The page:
A Salute needs to be Returned

Blogpost by Sebastian Anthony, Senior Consultant, True North


I recall an old incident that sticks in my mind when we talk about “retaliation”. Being in the military helps to build one’s discipline and foster a deeper understanding of leadership, well at least that’s what one hopes.

In a recent run of the Crucial Conversations® program, I highlighted an incident when I was in the military and came across an Operations Officer in a combat unit. Although an accomplished officer in his own right, he rarely acknowledged any good work of his staff or peers. However, the most annoying of all his mannerisms was his lack of respect shown for fellow soldiers. In all my time in that unit, I have rarely seen him ever returning a salute from someone of a lower rank to him, although he expects others to salute him.

Over the period of months, I have heard numerous stories of him either ignoring soldiers who saluted him or apparently looking busy to notice them (at least that’s what they figured). I could attest to some of the stories as I was ignored myself when I saluted him on a number of occasions and also began to accept that he was just “arrogant” or “lazy” to return a gesture of respect.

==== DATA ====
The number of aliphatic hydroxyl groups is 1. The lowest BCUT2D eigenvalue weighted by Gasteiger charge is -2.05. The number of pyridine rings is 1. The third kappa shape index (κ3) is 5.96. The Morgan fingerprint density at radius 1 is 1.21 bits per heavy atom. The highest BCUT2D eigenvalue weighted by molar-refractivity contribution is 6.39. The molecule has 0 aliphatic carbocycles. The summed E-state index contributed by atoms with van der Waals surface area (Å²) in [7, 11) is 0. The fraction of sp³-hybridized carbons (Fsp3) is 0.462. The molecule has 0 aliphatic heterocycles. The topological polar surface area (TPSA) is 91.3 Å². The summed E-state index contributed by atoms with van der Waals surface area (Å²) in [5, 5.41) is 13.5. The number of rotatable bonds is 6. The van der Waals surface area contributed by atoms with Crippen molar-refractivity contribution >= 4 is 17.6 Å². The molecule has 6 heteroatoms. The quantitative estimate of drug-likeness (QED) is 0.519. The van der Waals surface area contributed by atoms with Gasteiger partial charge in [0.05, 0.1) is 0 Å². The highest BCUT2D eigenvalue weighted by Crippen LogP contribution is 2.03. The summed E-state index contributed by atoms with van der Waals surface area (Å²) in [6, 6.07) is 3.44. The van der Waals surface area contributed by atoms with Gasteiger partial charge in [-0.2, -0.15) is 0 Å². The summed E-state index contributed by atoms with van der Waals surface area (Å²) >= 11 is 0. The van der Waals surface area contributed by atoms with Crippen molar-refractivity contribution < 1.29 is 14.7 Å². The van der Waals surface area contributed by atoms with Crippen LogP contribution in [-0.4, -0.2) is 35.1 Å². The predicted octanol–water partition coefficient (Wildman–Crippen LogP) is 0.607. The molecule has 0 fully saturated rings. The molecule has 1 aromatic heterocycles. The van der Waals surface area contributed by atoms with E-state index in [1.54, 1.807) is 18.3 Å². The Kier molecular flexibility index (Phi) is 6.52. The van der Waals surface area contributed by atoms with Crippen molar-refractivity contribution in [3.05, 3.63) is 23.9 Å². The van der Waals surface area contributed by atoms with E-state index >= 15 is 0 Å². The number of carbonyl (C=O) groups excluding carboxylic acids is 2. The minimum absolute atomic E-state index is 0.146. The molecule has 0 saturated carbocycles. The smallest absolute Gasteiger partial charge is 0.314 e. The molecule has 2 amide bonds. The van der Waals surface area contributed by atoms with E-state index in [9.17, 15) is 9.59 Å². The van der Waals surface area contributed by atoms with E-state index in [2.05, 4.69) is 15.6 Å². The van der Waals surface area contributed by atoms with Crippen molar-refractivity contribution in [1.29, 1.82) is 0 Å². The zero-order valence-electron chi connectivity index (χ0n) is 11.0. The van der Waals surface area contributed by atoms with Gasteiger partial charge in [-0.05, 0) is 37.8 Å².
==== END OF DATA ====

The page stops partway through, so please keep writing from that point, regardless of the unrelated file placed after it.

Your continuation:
The frustration of him came to a head when one soldier, we shall call him Sgt. Tom walked past this officer and saluted him and as expected, the officer did not return the salute. Sgt. Tom doubled back around to pass the officer again and this time, Sgt. Tom stood his ground in front of the officer, almost blocking his way, with a salute on the ready. The officer quickly realized what was going on and he realized that there were many eyes on him, to his credit, returned the salute and went on his way.

My takeaway from this was, “If we don’t talk it out, we will act it out”. No one (including me) had the courage to sit and openly talk to this officer in an honest and candid way. We, therefore, resorted to the one thing that would jolt him, i.e., embarrass him. We allowed our emotions to get the better of us.

I realize now that if we could have stayed focused on what we really wanted by being clear in our motives, perhaps we could have found a way to talk to this officer who probably didn’t even realize the consequences of his actions. We could have focused on learning more about this officer, or even tried to strengthen our relationship with him, instead of just wanting to punish and embarrass him.

Examining our motives can be very tough but it’s so necessary to build healthy relationships in the workplace.



Photo by Christina Petsos, Pexels.com